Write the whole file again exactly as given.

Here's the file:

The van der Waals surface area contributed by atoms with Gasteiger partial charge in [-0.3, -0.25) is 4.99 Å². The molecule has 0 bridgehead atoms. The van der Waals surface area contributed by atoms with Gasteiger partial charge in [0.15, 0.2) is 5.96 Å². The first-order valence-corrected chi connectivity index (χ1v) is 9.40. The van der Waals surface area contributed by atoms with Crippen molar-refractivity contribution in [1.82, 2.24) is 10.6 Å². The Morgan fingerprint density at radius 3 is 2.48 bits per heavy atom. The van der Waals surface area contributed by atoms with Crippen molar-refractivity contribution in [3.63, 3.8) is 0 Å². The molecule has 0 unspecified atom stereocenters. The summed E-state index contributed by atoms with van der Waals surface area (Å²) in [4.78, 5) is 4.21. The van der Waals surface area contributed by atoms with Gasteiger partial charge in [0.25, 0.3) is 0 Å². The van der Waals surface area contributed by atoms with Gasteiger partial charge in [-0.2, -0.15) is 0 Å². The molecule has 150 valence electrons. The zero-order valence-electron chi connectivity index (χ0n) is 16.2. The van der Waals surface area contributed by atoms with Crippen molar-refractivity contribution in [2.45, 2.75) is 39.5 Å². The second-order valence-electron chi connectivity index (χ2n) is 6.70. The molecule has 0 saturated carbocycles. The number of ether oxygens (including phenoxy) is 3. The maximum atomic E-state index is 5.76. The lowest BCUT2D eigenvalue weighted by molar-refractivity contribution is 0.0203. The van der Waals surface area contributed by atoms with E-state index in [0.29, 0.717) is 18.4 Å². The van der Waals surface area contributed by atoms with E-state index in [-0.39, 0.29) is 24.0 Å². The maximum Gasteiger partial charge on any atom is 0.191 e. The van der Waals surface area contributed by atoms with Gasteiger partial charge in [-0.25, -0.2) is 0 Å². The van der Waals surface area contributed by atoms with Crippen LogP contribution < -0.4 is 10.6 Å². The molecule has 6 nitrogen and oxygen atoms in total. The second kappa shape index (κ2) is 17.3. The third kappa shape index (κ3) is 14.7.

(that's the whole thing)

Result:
The van der Waals surface area contributed by atoms with Gasteiger partial charge in [-0.3, -0.25) is 4.99 Å². The molecule has 0 bridgehead atoms. The van der Waals surface area contributed by atoms with Gasteiger partial charge in [0.15, 0.2) is 5.96 Å². The first-order valence-corrected chi connectivity index (χ1v) is 9.40. The van der Waals surface area contributed by atoms with Crippen molar-refractivity contribution in [1.82, 2.24) is 10.6 Å². The Morgan fingerprint density at radius 3 is 2.48 bits per heavy atom. The van der Waals surface area contributed by atoms with Crippen molar-refractivity contribution in [3.63, 3.8) is 0 Å². The molecule has 0 unspecified atom stereocenters. The summed E-state index contributed by atoms with van der Waals surface area (Å²) in [4.78, 5) is 4.21. The van der Waals surface area contributed by atoms with Gasteiger partial charge in [0.25, 0.3) is 0 Å². The van der Waals surface area contributed by atoms with Gasteiger partial charge in [-0.2, -0.15) is 0 Å². The molecule has 150 valence electrons. The zero-order valence-electron chi connectivity index (χ0n) is 16.2. The van der Waals surface area contributed by atoms with Crippen molar-refractivity contribution in [2.45, 2.75) is 39.5 Å². The second-order valence-electron chi connectivity index (χ2n) is 6.70. The molecule has 0 saturated carbocycles. The number of ether oxygens (including phenoxy) is 3. The maximum atomic E-state index is 5.76. The lowest BCUT2D eigenvalue weighted by molar-refractivity contribution is 0.0203. The van der Waals surface area contributed by atoms with E-state index in [0.29, 0.717) is 18.4 Å². The van der Waals surface area contributed by atoms with E-state index in [-0.39, 0.29) is 24.0 Å². The maximum Gasteiger partial charge on any atom is 0.191 e. The van der Waals surface area contributed by atoms with Gasteiger partial charge in [-0.25, -0.2) is 0 Å². The van der Waals surface area contributed by atoms with Crippen LogP contribution < -0.4 is 10.6 Å². The molecule has 6 nitrogen and oxygen atoms in total. The second kappa shape index (κ2) is 17.3. The third kappa shape index (κ3) is 14.7.